Disease- and age-related changes in histone acetylation at gene promoters in psychiatric disorders.

Tang B, Dean B, Thomas EA - Transl Psychiatry (2011)

Ac-H3K9K14 levels as a function of age in control subjects and those withschizophrenia. ChIP-qPCR assays were performed on postmortem BA46 fromcontrol subjects (closed circles, solid line) and those with schizophrenia(open circles, dashed line) representing a wide age range (group 2;n=32 subjects in total). Pearson's (r)values are shown in Table 2.
© Copyright Policy - open-access
Related In: Results  -  Collection

License
Show All Figures
getmorefigures.php?uid=PMC3305989&req=5

fig3: Ac-H3K9K14 levels as a function of age in control subjects and those withschizophrenia. ChIP-qPCR assays were performed on postmortem BA46 fromcontrol subjects (closed circles, solid line) and those with schizophrenia(open circles, dashed line) representing a wide age range (group 2;n=32 subjects in total). Pearson's (r)values are shown in Table 2.
Mentions: To further explore the age effect on histone acetylation, we measuredac-H3K9K14 levels at the promoter regions of three of the neuronal genes,GAD1, TOMM70A and HTR2C, plus twooligodendrocyte-expressing genes, myelin basic protein (MBP) andUDP glycosyltransferase 8 (UGT8), and a ubiquitously-expressedgene, H1 histone family, member N (H1FNT) in the postmortemprefrontal cortex from a second cohort of subjects (group 2; Supplementary Table 1). This cohort was comprisedof young subjects (18–36 years of age) and old subjects(55–92 years of age) with schizophrenia and age-matchedcontrols (n=32 in total). Consistent with the results fromsubjects in group 1 above, Pearson's correlation analysis of ac-H3K9K14levels against age revealed strong negative correlation with age in normalsubjects (Table 2; Figure3), but not in subjects with schizophrenia, despite measuringlevels in a cohort of subjects with a greater age range (18–91 years).Examining our previous microarray data generated from the prefrontal cortexfrom case and control subjects ranging in age from 18–81 years(GEO accession #GSE21138),30,37 which consisted of one-halfof the same young subjects as used in this study, we similarly find that theexpression levels of these genes decreases with age (Supplementary Figure 1).

Bottom Line: Increasing evidence suggests that epigenetic factors have critical roles in gene regulation in neuropsychiatric disorders and in aging, both of which are typically associated with a wide range of gene expression abnormalities.We find that promoter-associated ac-H3K9K14 levels are correlated with gene expression levels, as measured by real-time qPCR for several genes, including, glutamic acid decarboxylase 1 (GAD1), 5-hydroxytryptamine receptor 2C (HTR2C), translocase of outer mitochondrial membrane 70 homolog A (TOMM70A) and protein phosphatase 1E (PPM1E).Our results demonstrate that gene expression changes associated with psychiatric disease and aging result from epigenetic mechanisms involving histone acetylation.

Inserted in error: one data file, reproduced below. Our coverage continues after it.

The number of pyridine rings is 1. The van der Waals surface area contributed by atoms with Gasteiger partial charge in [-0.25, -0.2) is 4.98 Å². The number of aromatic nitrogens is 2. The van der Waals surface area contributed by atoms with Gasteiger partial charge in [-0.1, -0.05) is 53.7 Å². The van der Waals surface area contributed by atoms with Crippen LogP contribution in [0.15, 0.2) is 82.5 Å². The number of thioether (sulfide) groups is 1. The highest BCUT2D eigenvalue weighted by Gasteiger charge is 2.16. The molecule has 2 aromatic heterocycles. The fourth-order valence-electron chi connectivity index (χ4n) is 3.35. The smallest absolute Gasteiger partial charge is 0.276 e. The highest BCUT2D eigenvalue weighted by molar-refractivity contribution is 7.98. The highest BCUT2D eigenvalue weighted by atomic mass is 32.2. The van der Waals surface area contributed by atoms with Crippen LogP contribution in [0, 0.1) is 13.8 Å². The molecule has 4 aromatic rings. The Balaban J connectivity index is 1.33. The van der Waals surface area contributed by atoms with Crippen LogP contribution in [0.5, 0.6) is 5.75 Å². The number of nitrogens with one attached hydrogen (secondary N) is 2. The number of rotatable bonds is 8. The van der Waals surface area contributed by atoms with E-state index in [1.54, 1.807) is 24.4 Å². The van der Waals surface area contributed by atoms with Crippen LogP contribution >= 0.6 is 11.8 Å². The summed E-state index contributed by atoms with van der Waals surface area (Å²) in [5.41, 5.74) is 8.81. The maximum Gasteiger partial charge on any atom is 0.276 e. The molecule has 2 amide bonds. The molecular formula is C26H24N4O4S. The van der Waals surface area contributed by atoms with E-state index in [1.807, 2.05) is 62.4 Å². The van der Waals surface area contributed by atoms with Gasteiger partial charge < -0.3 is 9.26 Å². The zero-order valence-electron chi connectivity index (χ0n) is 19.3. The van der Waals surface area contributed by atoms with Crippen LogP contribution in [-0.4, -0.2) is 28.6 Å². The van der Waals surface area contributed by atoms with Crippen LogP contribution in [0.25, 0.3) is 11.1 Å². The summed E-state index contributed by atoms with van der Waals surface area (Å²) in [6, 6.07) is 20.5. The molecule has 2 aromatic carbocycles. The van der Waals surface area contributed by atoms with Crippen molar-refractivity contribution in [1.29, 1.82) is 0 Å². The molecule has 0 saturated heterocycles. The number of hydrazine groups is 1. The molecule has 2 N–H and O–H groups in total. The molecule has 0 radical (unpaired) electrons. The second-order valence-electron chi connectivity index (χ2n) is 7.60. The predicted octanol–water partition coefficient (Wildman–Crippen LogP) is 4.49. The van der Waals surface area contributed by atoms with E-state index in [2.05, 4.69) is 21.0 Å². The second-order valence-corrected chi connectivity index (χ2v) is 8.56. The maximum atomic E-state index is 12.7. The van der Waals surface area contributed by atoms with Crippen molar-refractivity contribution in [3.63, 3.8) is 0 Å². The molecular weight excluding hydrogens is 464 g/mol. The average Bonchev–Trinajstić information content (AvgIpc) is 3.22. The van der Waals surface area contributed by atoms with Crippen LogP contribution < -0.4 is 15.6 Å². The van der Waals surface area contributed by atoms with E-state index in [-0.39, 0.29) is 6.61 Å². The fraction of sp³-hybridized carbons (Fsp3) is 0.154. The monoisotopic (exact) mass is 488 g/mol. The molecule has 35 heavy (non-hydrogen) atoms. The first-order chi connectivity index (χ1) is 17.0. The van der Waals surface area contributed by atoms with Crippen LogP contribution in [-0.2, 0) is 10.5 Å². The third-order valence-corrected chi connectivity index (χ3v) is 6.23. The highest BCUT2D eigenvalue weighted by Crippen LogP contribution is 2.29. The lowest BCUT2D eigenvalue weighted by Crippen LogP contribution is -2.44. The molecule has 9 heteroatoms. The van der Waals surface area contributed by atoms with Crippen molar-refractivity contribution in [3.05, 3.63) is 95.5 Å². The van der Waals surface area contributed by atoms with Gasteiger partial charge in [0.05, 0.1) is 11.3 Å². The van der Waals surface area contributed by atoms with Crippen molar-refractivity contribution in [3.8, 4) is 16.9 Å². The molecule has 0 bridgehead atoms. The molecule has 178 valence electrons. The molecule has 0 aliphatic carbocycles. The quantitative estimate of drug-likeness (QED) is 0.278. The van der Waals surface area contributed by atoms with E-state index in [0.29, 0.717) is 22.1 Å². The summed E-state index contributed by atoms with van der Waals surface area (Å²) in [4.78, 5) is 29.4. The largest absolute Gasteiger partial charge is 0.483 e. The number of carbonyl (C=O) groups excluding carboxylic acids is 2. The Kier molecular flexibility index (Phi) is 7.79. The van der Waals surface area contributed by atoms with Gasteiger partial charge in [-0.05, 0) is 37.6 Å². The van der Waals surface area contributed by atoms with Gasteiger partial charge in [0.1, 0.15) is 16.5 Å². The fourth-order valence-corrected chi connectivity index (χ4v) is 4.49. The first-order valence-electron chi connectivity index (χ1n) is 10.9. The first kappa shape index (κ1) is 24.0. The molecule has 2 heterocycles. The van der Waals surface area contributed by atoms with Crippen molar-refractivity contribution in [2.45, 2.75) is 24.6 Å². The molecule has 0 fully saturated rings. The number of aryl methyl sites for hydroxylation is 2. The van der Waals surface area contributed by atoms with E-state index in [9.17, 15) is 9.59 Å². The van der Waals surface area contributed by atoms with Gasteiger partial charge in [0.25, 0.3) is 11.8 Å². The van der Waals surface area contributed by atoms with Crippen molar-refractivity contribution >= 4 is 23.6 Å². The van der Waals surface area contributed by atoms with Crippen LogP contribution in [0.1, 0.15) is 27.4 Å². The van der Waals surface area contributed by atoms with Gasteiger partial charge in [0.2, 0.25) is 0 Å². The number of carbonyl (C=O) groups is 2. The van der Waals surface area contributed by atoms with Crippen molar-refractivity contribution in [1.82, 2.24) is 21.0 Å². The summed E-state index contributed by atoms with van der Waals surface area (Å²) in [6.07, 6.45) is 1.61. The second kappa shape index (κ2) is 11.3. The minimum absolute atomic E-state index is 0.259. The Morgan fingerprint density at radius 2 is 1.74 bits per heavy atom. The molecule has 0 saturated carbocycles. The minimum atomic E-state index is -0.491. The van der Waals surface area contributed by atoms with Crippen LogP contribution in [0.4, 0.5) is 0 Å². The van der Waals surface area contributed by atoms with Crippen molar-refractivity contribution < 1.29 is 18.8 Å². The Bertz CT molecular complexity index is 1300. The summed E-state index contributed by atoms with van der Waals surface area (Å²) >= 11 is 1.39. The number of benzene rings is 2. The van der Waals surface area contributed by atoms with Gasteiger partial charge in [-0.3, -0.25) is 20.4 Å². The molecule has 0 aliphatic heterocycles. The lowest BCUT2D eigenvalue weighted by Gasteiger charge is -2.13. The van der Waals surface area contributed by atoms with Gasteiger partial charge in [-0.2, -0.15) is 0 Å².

View Article: PubMed Central - PubMed

Affiliation: Department of Molecular Biology, The Scripps Research Institute, La Jolla, CA 92037, USA.

ABSTRACT
Increasing evidence suggests that epigenetic factors have critical roles in gene regulation in neuropsychiatric disorders and in aging, both of which are typically associated with a wide range of gene expression abnormalities. Here, we have used chromatin immunoprecipitation-qPCR to measure levels of acetylated histone H3 at lysines 9/14 (ac-H3K9K14), two epigenetic marks associated with transcriptionally active chromatin, at the promoter regions of eight schizophrenia-related genes in n=82 postmortem prefrontal cortical samples from normal subjects and those with schizophrenia and bipolar disorder. We find that promoter-associated ac-H3K9K14 levels are correlated with gene expression levels, as measured by real-time qPCR for several genes, including, glutamic acid decarboxylase 1 (GAD1), 5-hydroxytryptamine receptor 2C (HTR2C), translocase of outer mitochondrial membrane 70 homolog A (TOMM70A) and protein phosphatase 1E (PPM1E). Ac-H3K9K14 levels of several of the genes tested were significantly negatively associated with age in normal subjects and those with bipolar disorder, but not in subjects with schizophrenia, whereby low levels of histone acetylation were observed in early age and throughout aging. Consistent with this observation, significant hypoacetylation of H3K9K14 was detected in young subjects with schizophrenia when compared with age-matched controls. Our results demonstrate that gene expression changes associated with psychiatric disease and aging result from epigenetic mechanisms involving histone acetylation. We further find that treatment with a histone deacetylase (HDAC) inhibitor alters the expression of several candidate genes for schizophrenia in mouse brain. These findings may have therapeutic implications for the clinical use of HDAC inhibitors in psychiatric disorders.

Show MeSH
Related in: MedlinePlus